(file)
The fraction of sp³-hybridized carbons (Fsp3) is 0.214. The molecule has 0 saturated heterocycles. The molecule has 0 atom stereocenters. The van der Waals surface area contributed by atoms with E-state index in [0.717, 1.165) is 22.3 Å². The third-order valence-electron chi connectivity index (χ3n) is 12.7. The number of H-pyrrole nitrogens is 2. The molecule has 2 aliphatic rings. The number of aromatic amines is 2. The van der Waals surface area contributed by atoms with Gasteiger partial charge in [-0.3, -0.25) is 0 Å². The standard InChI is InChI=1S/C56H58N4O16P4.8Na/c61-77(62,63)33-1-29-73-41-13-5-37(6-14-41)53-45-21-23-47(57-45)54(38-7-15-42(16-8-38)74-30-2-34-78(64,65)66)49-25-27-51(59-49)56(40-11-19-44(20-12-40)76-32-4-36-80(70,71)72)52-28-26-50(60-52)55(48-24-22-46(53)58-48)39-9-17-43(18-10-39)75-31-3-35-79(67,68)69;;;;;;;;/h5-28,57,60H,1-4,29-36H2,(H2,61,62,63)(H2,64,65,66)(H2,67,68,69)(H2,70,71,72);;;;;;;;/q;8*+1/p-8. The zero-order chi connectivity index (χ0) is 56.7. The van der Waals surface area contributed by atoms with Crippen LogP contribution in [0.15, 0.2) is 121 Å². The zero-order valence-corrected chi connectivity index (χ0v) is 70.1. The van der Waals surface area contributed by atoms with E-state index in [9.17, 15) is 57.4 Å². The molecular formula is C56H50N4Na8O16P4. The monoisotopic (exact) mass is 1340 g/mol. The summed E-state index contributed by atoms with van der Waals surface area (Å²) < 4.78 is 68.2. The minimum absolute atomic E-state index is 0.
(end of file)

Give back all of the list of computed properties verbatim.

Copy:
The fraction of sp³-hybridized carbons (Fsp3) is 0.214. The molecule has 0 saturated heterocycles. The molecule has 0 atom stereocenters. The van der Waals surface area contributed by atoms with E-state index in [0.717, 1.165) is 22.3 Å². The third-order valence-electron chi connectivity index (χ3n) is 12.7. The number of H-pyrrole nitrogens is 2. The molecule has 2 aliphatic rings. The number of aromatic amines is 2. The van der Waals surface area contributed by atoms with Gasteiger partial charge in [-0.3, -0.25) is 0 Å². The standard InChI is InChI=1S/C56H58N4O16P4.8Na/c61-77(62,63)33-1-29-73-41-13-5-37(6-14-41)53-45-21-23-47(57-45)54(38-7-15-42(16-8-38)74-30-2-34-78(64,65)66)49-25-27-51(59-49)56(40-11-19-44(20-12-40)76-32-4-36-80(70,71)72)52-28-26-50(60-52)55(48-24-22-46(53)58-48)39-9-17-43(18-10-39)75-31-3-35-79(67,68)69;;;;;;;;/h5-28,57,60H,1-4,29-36H2,(H2,61,62,63)(H2,64,65,66)(H2,67,68,69)(H2,70,71,72);;;;;;;;/q;8*+1/p-8. The zero-order chi connectivity index (χ0) is 56.7. The van der Waals surface area contributed by atoms with Crippen LogP contribution in [0.15, 0.2) is 121 Å². The zero-order valence-corrected chi connectivity index (χ0v) is 70.1. The van der Waals surface area contributed by atoms with E-state index in [9.17, 15) is 57.4 Å². The molecular formula is C56H50N4Na8O16P4. The monoisotopic (exact) mass is 1340 g/mol. The summed E-state index contributed by atoms with van der Waals surface area (Å²) < 4.78 is 68.2. The minimum absolute atomic E-state index is 0.